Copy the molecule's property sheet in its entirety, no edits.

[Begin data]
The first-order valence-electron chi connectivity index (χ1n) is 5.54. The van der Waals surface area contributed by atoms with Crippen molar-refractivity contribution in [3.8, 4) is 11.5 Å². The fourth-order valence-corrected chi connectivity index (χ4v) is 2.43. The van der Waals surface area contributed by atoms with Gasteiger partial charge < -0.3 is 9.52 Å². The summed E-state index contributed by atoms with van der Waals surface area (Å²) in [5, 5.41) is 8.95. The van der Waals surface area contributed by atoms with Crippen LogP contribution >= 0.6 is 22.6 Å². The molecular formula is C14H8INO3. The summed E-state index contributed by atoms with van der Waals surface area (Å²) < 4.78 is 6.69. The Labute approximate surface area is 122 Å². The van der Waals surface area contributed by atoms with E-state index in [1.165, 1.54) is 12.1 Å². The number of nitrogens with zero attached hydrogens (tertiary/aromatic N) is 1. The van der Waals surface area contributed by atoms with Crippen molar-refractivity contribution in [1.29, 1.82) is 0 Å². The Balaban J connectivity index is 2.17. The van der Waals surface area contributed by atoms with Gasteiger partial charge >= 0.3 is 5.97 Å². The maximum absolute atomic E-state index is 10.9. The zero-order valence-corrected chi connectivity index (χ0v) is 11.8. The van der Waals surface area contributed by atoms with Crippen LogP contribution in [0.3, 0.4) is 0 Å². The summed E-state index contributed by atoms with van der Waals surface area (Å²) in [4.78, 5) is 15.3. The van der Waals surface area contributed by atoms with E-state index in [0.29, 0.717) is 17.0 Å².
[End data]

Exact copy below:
The first-order valence-electron chi connectivity index (χ1n) is 5.54. The van der Waals surface area contributed by atoms with Crippen molar-refractivity contribution in [3.8, 4) is 11.5 Å². The fourth-order valence-corrected chi connectivity index (χ4v) is 2.43. The van der Waals surface area contributed by atoms with Gasteiger partial charge < -0.3 is 9.52 Å². The summed E-state index contributed by atoms with van der Waals surface area (Å²) in [5, 5.41) is 8.95. The van der Waals surface area contributed by atoms with Crippen LogP contribution >= 0.6 is 22.6 Å². The molecular formula is C14H8INO3. The summed E-state index contributed by atoms with van der Waals surface area (Å²) < 4.78 is 6.69. The Labute approximate surface area is 122 Å². The van der Waals surface area contributed by atoms with E-state index in [1.165, 1.54) is 12.1 Å². The number of nitrogens with zero attached hydrogens (tertiary/aromatic N) is 1. The van der Waals surface area contributed by atoms with Crippen molar-refractivity contribution in [1.29, 1.82) is 0 Å². The Balaban J connectivity index is 2.17. The van der Waals surface area contributed by atoms with Gasteiger partial charge >= 0.3 is 5.97 Å². The maximum absolute atomic E-state index is 10.9. The zero-order valence-corrected chi connectivity index (χ0v) is 11.8. The van der Waals surface area contributed by atoms with Crippen LogP contribution in [0.3, 0.4) is 0 Å². The summed E-state index contributed by atoms with van der Waals surface area (Å²) in [4.78, 5) is 15.3. The van der Waals surface area contributed by atoms with E-state index in [0.29, 0.717) is 17.0 Å².